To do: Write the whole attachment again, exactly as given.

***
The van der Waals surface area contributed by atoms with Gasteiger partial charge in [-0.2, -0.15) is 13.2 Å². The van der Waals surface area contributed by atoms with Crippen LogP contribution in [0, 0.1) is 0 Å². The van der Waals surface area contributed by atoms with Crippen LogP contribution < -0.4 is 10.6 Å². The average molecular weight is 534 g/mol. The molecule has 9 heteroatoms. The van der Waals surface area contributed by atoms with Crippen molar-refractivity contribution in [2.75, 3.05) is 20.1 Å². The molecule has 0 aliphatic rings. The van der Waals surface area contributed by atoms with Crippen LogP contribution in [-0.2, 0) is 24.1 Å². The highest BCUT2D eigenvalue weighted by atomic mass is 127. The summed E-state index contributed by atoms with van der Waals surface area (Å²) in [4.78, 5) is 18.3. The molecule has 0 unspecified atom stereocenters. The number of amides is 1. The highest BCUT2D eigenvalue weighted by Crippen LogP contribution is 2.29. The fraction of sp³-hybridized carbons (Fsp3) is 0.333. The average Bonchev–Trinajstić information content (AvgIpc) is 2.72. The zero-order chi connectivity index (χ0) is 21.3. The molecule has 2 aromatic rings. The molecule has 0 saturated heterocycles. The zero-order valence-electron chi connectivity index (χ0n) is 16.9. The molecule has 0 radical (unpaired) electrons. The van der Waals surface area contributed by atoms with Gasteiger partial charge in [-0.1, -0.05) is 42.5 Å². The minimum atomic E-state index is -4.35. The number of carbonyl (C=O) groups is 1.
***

The van der Waals surface area contributed by atoms with Gasteiger partial charge in [-0.2, -0.15) is 13.2 Å². The van der Waals surface area contributed by atoms with Crippen LogP contribution in [0, 0.1) is 0 Å². The van der Waals surface area contributed by atoms with Crippen LogP contribution < -0.4 is 10.6 Å². The average molecular weight is 534 g/mol. The molecule has 9 heteroatoms. The van der Waals surface area contributed by atoms with Crippen molar-refractivity contribution in [2.75, 3.05) is 20.1 Å². The molecule has 0 aliphatic rings. The van der Waals surface area contributed by atoms with Crippen LogP contribution in [-0.2, 0) is 24.1 Å². The highest BCUT2D eigenvalue weighted by atomic mass is 127. The summed E-state index contributed by atoms with van der Waals surface area (Å²) in [4.78, 5) is 18.3. The molecule has 0 unspecified atom stereocenters. The number of amides is 1. The highest BCUT2D eigenvalue weighted by Crippen LogP contribution is 2.29. The fraction of sp³-hybridized carbons (Fsp3) is 0.333. The average Bonchev–Trinajstić information content (AvgIpc) is 2.72. The zero-order chi connectivity index (χ0) is 21.3. The molecule has 2 aromatic rings. The molecule has 0 saturated heterocycles. The zero-order valence-electron chi connectivity index (χ0n) is 16.9. The molecule has 0 radical (unpaired) electrons. The van der Waals surface area contributed by atoms with Gasteiger partial charge in [-0.1, -0.05) is 42.5 Å². The minimum atomic E-state index is -4.35. The number of carbonyl (C=O) groups is 1.